Adams between Jefferson and Michigan, Jackson between Michigan and Jefferson 8/31/80 to 4/20/86 (note – one block on Adams between Jefferson and Clinton not put into use until 2/1/81 account construction at the corner of Jefferson and Adams)
Canal between Randolph and Washington (NW Station) 6/22/64, extended to Lake St 7/20/81 to 8/5/87
Canal between Adams and Jackson (Union Station) 5/14/69, moved to NB exclusive lane on east side of Canal 8/31/80, returned to SB on west side of Canal 4/20/86. (note – replaced use of River Drive between Adams and Jackson which had been used since 6/22/64, however River Drive was actually a cab drive and therefore not an “off street terminal” in the strict sense, even though cars were not supposed to use it.
About that previous list, Daniel Joseph writes:
The only addition I can add to this complete list is the terminal on Sherman between Church and Davis inherited from Evanston Bus Company.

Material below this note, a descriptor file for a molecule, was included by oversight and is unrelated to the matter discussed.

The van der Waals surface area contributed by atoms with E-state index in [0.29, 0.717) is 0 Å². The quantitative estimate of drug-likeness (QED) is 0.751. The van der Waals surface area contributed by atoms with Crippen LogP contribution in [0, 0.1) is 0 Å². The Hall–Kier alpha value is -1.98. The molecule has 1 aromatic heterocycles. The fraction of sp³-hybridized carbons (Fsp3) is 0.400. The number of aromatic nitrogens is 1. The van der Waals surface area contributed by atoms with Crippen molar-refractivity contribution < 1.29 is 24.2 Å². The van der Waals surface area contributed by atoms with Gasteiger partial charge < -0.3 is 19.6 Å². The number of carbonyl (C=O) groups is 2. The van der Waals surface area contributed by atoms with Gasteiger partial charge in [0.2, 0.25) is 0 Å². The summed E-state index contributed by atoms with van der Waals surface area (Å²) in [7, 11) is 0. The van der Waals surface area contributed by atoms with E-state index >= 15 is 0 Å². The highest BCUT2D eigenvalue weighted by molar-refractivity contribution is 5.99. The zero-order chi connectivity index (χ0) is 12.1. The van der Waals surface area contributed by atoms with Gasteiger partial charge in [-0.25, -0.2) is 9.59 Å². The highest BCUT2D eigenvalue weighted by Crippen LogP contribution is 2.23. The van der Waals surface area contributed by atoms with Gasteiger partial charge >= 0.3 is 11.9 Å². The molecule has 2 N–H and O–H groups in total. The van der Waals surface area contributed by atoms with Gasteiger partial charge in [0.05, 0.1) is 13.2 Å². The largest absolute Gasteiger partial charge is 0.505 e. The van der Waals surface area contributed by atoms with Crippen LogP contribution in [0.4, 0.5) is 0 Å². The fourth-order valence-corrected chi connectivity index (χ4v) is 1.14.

Don’t know much about it. Basically, EBC loaded along regular curb until city of Evanston “streetscaped” the street in late 60’s or so, leaving a short piece of original curb for buses to load while rest of street in the two blocks between Clark and Davis was substantially narrowed and sidewalks widened. Orrington was done at the same time, as were parts of Church and Davis. Last buses that could have used the cut-out would have been the N201. Sort of what was done much later to Benson between Church and Davis. The “bus lane” is the original right lane.
The North Shore Line in January 1963, shortly before the end.